From the vicarage July/August 2011

From the Vicarage July and August 2011

Dear Church

The summer holidays always feel to me like the end of the church year. School closes for the six-week break, the ministry trainee scheme winds down, the Robbie family head off to youth camp, then we go for a rest in France. No TNG, no school assemblies, no sermon prep, the regular activities at church switch off, it feels a bit like stopping a treadmill at the gym. This rhythm to clergy life might not resonate with you but the summer provides the only really refreshing time of rest for me.

Although church life goes into standby mode, still there but only ticking over, waiting to kick back into life in September, there’s no reason for us to switch off from time with God. Indeed, it’s a time to draw closer, when there’s less to be done. To do this, holiday reading is really important. What we read when we’re relaxing can help to increase our love for Christ and so I want to encourage you to think carefully about what you’ll read this summer.

If you can’t make it to CLC bookshop or Wesley Owen in Birmingham, I’d be really happy to lend you a book from the vicarage study (not all my books are weighty theological textbooks). There’s also a library at the back of church, feel free to help yourself from there.

Let me recommend some of the books in my library. Feel free to ask for them. I have lots of biographies of the lives of Christians, some famous, some not so famous, some long gone to be with the Lord, some still alive. 18th century preacher George Whitfield and Billy Graham give an insight to the lives of men who were greatly used by God to spread the word of Jesus Christ. I’ve got sporting biographies of George Foreman and tennis player Michael Chang. Then there’s Roy Castle by his widow Fiona and the story of Cassie Bernall, who was shot dead in the Columbine High School Massacre. There’s lots more, if you’re interested in the different lives of many Christians.

I’ve got books to help us with life. Books on marriage, parenting, being a godly man or woman, prayer and holiness. These sorts of books are great for shaping the patterns of our lives and our character. I’ve also got introductory theology. Nothing too heavy for the summer. Just stuff to help you think about the character of God.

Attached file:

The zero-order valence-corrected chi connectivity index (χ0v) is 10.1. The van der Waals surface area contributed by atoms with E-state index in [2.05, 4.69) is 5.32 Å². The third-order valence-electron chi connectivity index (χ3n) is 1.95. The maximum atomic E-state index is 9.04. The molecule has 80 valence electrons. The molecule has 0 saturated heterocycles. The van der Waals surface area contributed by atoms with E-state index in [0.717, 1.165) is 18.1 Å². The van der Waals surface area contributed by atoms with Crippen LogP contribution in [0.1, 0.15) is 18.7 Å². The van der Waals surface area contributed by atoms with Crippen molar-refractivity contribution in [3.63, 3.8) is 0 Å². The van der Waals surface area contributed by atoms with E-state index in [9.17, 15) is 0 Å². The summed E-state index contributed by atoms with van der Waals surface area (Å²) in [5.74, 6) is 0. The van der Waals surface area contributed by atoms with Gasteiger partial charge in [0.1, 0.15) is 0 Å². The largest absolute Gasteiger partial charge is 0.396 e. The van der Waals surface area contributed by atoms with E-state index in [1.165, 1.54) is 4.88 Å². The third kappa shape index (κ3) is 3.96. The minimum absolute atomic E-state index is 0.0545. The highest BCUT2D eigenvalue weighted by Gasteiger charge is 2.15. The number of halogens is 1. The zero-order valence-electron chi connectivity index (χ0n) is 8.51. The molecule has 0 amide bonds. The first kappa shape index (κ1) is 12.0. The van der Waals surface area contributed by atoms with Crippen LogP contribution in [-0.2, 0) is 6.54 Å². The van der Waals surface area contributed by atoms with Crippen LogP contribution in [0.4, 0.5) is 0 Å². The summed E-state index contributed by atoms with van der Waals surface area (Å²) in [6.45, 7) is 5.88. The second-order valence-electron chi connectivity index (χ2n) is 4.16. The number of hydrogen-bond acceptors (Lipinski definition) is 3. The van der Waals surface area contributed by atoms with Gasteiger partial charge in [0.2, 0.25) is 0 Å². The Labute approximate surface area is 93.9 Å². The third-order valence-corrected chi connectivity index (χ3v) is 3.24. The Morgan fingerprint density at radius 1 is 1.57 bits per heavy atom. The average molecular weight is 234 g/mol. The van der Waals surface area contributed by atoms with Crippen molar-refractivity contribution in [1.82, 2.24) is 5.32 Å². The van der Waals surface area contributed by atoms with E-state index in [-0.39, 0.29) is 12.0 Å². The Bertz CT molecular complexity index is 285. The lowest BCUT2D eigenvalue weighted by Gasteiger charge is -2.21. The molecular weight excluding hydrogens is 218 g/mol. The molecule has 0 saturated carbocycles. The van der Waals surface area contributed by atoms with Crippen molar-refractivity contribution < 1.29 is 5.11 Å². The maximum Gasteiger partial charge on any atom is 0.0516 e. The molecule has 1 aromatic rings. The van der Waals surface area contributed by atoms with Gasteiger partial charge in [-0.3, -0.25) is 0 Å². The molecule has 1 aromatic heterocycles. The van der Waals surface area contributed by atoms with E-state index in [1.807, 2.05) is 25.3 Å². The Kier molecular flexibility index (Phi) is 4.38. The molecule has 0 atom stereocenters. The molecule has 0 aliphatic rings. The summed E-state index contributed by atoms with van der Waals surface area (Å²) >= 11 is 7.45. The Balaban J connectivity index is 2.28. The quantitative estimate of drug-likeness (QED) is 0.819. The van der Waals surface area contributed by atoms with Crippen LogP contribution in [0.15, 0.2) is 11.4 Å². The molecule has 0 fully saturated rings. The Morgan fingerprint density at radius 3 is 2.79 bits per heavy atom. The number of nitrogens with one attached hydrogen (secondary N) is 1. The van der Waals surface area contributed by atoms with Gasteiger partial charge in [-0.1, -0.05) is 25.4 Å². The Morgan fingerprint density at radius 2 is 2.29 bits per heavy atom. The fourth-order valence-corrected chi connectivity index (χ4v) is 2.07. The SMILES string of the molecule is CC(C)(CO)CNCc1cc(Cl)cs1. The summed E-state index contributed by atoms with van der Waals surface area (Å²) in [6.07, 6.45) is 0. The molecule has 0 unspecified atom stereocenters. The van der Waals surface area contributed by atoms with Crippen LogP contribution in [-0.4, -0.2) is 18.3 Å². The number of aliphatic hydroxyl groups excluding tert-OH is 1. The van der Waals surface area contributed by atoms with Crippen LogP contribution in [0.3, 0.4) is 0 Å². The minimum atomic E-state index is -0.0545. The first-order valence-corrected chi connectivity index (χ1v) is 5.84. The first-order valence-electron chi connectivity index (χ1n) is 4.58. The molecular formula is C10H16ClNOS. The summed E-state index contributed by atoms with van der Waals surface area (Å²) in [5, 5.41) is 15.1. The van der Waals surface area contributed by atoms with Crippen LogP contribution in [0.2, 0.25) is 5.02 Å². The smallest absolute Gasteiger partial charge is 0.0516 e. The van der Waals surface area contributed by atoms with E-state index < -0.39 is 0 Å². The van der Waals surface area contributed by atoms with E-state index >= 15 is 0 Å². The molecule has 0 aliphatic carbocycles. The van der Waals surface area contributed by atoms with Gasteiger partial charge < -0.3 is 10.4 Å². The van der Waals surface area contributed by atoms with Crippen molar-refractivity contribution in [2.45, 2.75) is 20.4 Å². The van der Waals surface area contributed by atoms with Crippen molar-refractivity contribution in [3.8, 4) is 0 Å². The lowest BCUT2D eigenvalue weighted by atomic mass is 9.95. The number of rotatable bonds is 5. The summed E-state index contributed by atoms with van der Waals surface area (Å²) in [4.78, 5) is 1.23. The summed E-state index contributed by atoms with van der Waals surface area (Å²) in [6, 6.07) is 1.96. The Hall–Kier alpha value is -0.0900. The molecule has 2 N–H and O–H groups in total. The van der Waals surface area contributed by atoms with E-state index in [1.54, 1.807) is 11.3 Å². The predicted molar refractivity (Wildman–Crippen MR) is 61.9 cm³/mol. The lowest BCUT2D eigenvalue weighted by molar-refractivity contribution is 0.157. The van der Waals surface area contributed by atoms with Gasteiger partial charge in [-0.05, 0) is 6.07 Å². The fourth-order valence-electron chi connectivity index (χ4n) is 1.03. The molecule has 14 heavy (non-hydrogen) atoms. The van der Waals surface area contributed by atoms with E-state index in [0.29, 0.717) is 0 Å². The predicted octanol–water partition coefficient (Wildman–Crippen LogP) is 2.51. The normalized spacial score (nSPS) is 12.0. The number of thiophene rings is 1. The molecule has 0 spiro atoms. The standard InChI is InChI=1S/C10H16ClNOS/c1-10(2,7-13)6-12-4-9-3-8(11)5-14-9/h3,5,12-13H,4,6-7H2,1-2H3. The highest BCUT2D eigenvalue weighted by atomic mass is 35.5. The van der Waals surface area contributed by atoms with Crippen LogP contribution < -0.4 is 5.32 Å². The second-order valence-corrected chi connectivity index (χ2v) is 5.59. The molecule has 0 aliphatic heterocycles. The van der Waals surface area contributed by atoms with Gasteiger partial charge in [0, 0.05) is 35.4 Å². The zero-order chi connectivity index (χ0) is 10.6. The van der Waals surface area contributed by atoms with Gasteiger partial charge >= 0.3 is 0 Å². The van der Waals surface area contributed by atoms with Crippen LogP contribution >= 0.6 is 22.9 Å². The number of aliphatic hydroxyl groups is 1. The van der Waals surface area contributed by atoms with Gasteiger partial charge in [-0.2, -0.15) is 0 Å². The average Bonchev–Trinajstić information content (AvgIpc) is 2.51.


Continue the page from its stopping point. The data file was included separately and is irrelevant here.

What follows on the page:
As for me, what will I read by the pool, in the tent or on the beach this summer? I like to have a few books on the go at a time, so I can pick one up to suit my mood. I’ll read The biography of the life of Thomas Boston, a 17th century Scottish preacher and theologian who lived 8 miles from where I grew up in a tiny village called Ettrick. Many of his works are still in print today. I’ve got a little collection of essays which will help me think about my patterns of life called “Worldiness: Resisting the seduction of a fallen world.” edited by C.J. Maheney who wrote our Lent book for 2009, “The Cross Centered Life.” Then there’s two books I picked up at Bible by the Beach; another collection of essays to help me grow in love for Jesus called “The supremacy of Christ in a Postmodern World” and one by one of the speakers at BBTB, Andrew Wilson, “Incomparable: Explorations in the character of God.” I’m looking forward to reading them all and, perhaps, a trashy holiday novel.

I hope you’ll make use of the summer to read. It would be a thrill to me if my book shelves were empty as people read lots of books to the glory of God. With love, Neil

About neilrobbie

I am a 6'6" formerly ginger Scot, in a cross cultural marriage to my lovely Londoner wife. We've lived in SE Asia and since 2005, I have served as an Anglican minister in Wolverhampton and West Bromwich.
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1 Response to From the vicarage July/August 2011

  1. V.E.G. says:

    Cassie Bernall is part Hispanic due to her relative Henry Perez Bernall from Texas.

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